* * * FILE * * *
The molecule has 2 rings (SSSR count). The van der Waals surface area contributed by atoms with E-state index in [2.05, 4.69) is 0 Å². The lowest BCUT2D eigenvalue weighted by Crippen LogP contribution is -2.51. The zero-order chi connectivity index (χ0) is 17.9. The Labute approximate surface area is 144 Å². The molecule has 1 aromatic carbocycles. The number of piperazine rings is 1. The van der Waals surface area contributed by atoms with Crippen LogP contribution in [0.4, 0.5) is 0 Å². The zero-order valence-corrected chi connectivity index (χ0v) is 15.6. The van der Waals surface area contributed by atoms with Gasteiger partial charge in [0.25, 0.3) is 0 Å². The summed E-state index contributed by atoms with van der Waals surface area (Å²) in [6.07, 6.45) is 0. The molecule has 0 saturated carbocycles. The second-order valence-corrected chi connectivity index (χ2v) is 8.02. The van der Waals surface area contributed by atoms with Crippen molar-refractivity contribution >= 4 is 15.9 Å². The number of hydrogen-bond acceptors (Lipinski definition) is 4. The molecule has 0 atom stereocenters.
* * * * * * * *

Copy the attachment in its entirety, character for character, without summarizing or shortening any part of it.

The molecule has 2 rings (SSSR count). The van der Waals surface area contributed by atoms with E-state index in [2.05, 4.69) is 0 Å². The lowest BCUT2D eigenvalue weighted by Crippen LogP contribution is -2.51. The zero-order chi connectivity index (χ0) is 17.9. The Labute approximate surface area is 144 Å². The molecule has 1 aromatic carbocycles. The number of piperazine rings is 1. The van der Waals surface area contributed by atoms with Crippen LogP contribution in [0.4, 0.5) is 0 Å². The zero-order valence-corrected chi connectivity index (χ0v) is 15.6. The van der Waals surface area contributed by atoms with Gasteiger partial charge in [0.25, 0.3) is 0 Å². The summed E-state index contributed by atoms with van der Waals surface area (Å²) in [6.07, 6.45) is 0. The molecule has 0 saturated carbocycles. The second-order valence-corrected chi connectivity index (χ2v) is 8.02. The van der Waals surface area contributed by atoms with Crippen molar-refractivity contribution >= 4 is 15.9 Å². The number of hydrogen-bond acceptors (Lipinski definition) is 4. The molecule has 0 atom stereocenters.